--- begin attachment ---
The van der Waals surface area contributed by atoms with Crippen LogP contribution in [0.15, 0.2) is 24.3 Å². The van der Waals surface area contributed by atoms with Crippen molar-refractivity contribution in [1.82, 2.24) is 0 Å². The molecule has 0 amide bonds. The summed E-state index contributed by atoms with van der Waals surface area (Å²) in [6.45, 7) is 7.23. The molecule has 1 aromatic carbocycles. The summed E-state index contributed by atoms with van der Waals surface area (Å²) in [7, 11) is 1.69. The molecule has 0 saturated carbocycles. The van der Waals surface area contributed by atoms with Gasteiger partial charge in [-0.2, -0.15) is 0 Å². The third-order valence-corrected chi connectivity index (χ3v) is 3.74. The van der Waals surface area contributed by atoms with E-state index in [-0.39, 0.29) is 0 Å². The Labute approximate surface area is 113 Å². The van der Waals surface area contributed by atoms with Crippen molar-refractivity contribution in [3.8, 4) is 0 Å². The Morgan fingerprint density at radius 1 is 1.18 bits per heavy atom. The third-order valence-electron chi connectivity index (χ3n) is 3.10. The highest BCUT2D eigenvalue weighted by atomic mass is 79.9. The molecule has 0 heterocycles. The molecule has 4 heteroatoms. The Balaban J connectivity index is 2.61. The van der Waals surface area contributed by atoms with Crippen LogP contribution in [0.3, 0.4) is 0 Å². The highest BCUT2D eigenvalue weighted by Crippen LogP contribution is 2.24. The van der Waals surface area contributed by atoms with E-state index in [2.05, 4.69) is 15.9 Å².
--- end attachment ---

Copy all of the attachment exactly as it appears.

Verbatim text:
The van der Waals surface area contributed by atoms with Crippen LogP contribution in [0.15, 0.2) is 24.3 Å². The van der Waals surface area contributed by atoms with Crippen molar-refractivity contribution in [1.82, 2.24) is 0 Å². The molecule has 0 amide bonds. The summed E-state index contributed by atoms with van der Waals surface area (Å²) in [6.45, 7) is 7.23. The molecule has 1 aromatic carbocycles. The summed E-state index contributed by atoms with van der Waals surface area (Å²) in [7, 11) is 1.69. The molecule has 0 saturated carbocycles. The van der Waals surface area contributed by atoms with Gasteiger partial charge in [-0.2, -0.15) is 0 Å². The third-order valence-corrected chi connectivity index (χ3v) is 3.74. The van der Waals surface area contributed by atoms with E-state index in [-0.39, 0.29) is 0 Å². The Labute approximate surface area is 113 Å². The van der Waals surface area contributed by atoms with Crippen molar-refractivity contribution in [3.8, 4) is 0 Å². The Morgan fingerprint density at radius 1 is 1.18 bits per heavy atom. The third-order valence-electron chi connectivity index (χ3n) is 3.10. The highest BCUT2D eigenvalue weighted by atomic mass is 79.9. The molecule has 0 heterocycles. The molecule has 4 heteroatoms. The Balaban J connectivity index is 2.61. The van der Waals surface area contributed by atoms with Crippen LogP contribution in [0.3, 0.4) is 0 Å². The highest BCUT2D eigenvalue weighted by Crippen LogP contribution is 2.24. The van der Waals surface area contributed by atoms with E-state index in [2.05, 4.69) is 15.9 Å².